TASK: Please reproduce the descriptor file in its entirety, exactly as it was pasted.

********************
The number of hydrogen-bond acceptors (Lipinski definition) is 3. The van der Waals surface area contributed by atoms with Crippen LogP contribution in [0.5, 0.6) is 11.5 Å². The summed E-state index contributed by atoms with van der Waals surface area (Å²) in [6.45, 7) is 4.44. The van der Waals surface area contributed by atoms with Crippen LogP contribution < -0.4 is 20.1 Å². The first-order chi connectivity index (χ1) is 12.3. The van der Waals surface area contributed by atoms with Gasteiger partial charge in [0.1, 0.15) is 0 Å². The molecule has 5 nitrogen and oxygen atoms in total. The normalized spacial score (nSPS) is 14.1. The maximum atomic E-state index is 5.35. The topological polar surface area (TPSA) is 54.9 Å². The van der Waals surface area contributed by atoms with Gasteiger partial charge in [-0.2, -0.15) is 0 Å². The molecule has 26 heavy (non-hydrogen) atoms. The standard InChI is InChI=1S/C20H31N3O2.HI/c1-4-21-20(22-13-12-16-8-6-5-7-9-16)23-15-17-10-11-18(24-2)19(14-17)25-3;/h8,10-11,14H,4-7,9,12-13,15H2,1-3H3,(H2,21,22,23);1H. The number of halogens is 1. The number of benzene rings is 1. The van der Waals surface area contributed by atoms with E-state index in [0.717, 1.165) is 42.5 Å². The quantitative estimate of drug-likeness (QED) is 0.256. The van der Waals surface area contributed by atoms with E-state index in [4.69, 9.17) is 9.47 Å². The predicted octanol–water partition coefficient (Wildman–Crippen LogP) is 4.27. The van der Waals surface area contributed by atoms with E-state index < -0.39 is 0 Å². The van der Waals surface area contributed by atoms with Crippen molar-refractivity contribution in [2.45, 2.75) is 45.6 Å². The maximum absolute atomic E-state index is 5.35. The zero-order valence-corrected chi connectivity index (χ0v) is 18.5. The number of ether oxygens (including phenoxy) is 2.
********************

The number of hydrogen-bond acceptors (Lipinski definition) is 3. The van der Waals surface area contributed by atoms with Crippen LogP contribution in [0.5, 0.6) is 11.5 Å². The summed E-state index contributed by atoms with van der Waals surface area (Å²) in [6.45, 7) is 4.44. The van der Waals surface area contributed by atoms with Crippen LogP contribution < -0.4 is 20.1 Å². The first-order chi connectivity index (χ1) is 12.3. The van der Waals surface area contributed by atoms with Gasteiger partial charge in [0.1, 0.15) is 0 Å². The molecule has 5 nitrogen and oxygen atoms in total. The normalized spacial score (nSPS) is 14.1. The maximum atomic E-state index is 5.35. The topological polar surface area (TPSA) is 54.9 Å². The van der Waals surface area contributed by atoms with Gasteiger partial charge in [-0.2, -0.15) is 0 Å². The molecule has 26 heavy (non-hydrogen) atoms. The standard InChI is InChI=1S/C20H31N3O2.HI/c1-4-21-20(22-13-12-16-8-6-5-7-9-16)23-15-17-10-11-18(24-2)19(14-17)25-3;/h8,10-11,14H,4-7,9,12-13,15H2,1-3H3,(H2,21,22,23);1H. The number of halogens is 1. The number of benzene rings is 1. The van der Waals surface area contributed by atoms with E-state index in [0.717, 1.165) is 42.5 Å². The quantitative estimate of drug-likeness (QED) is 0.256. The van der Waals surface area contributed by atoms with E-state index in [4.69, 9.17) is 9.47 Å². The predicted octanol–water partition coefficient (Wildman–Crippen LogP) is 4.27. The van der Waals surface area contributed by atoms with E-state index < -0.39 is 0 Å². The van der Waals surface area contributed by atoms with Crippen molar-refractivity contribution in [2.45, 2.75) is 45.6 Å². The maximum absolute atomic E-state index is 5.35. The zero-order valence-corrected chi connectivity index (χ0v) is 18.5. The number of ether oxygens (including phenoxy) is 2.